On a rainy November night in 1940, a visitor came to see Bill Wilson in New York. The visitor was Father Edward Dowling, S.J., from St. Louis. He came to inquire about the origin of the twelve steps found in the book Alcoholics Anonymous. Fr. Dowling revealed to Bill the twelve steps were very similar to the Spiritual Exercises of St. Ignatius Loyola. Thus it is easy to see why Alcoholics Anonymous is viewed as a spiritually based, albeit non denominational program of recovery. Perhaps Sr. Ignatia’s efforts in Akron and that region’s influence on the writing of the twelve steps might shed some light on the correlation of the steps and the Ignatian influence.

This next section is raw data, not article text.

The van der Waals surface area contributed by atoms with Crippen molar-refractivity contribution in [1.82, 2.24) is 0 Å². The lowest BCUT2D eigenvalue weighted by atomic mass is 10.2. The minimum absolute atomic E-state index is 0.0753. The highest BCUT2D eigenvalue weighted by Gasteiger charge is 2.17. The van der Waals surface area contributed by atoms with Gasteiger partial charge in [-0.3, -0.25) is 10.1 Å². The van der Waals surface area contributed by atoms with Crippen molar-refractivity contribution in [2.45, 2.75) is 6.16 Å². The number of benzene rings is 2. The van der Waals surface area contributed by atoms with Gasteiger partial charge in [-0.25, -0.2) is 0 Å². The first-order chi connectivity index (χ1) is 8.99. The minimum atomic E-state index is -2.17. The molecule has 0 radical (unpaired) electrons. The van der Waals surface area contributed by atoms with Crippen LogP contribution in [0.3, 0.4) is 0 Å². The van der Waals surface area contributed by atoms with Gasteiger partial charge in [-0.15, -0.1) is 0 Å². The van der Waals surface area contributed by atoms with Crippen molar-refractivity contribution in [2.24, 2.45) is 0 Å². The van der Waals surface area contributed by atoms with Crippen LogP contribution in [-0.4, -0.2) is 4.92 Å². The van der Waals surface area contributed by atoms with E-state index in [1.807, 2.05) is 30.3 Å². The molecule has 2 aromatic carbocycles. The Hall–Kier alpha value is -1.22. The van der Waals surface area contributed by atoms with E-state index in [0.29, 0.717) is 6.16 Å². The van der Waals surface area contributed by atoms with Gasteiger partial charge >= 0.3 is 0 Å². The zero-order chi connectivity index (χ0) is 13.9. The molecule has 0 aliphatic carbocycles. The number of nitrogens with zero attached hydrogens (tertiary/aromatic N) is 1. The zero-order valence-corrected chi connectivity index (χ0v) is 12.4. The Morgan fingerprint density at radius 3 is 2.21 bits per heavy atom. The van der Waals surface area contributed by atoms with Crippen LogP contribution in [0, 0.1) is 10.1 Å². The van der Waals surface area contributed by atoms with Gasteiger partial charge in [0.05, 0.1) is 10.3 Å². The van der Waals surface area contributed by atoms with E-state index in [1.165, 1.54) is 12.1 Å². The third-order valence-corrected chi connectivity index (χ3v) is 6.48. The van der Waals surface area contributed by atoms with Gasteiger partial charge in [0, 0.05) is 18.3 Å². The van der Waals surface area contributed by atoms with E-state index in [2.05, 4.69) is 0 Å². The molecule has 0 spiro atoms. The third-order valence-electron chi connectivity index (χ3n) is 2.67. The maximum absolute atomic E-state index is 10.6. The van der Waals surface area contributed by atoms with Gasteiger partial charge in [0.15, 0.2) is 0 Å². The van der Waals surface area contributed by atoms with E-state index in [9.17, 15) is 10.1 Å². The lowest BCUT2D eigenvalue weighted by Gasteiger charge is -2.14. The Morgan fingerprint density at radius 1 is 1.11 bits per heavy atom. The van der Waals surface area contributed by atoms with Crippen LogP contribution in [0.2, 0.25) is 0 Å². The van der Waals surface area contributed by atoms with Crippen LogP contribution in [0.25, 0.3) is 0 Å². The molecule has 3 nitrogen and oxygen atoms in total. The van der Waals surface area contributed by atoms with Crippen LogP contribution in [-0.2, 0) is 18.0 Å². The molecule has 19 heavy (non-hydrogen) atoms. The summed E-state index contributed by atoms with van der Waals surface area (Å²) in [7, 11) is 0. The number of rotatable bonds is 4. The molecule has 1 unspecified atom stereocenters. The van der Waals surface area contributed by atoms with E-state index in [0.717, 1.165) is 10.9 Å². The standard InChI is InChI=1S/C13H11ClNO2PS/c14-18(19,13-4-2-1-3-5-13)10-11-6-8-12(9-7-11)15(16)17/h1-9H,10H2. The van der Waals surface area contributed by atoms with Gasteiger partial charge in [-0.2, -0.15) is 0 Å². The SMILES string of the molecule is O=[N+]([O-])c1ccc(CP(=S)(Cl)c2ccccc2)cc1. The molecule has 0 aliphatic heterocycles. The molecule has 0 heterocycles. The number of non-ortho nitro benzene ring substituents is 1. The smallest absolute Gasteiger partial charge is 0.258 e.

Eventually Fr. Dowling convinced leaders in the Catholic Church that there was nothing about AA that was contrary to the Church’s doctrines. This removed any obstacle for members of the Church from benefiting from the recovery program of AA. Fr. Dowling started an AA group in St. Louis which is remarkable in that Fr. Dowling himself was not afflicted with alcoholism.
It’s not clear what influence Fr. Dowling had on Wilson’s spiritual growth. What is clear is that Wilson eventually took instruction from Archbishop Fulton Sheen and met with him every Saturday for guidance. In his darkest hours, Wilson found solace in the Prayer of Saint Francis of Assisi. Bill W never converted to Catholicism and remained adamant that doing so would damage AA’s reach. AA has been useful in helping alcoholics from all walks of life to get sober, and remaining independent from all religious organizations has allowed it to cast a wider appeal.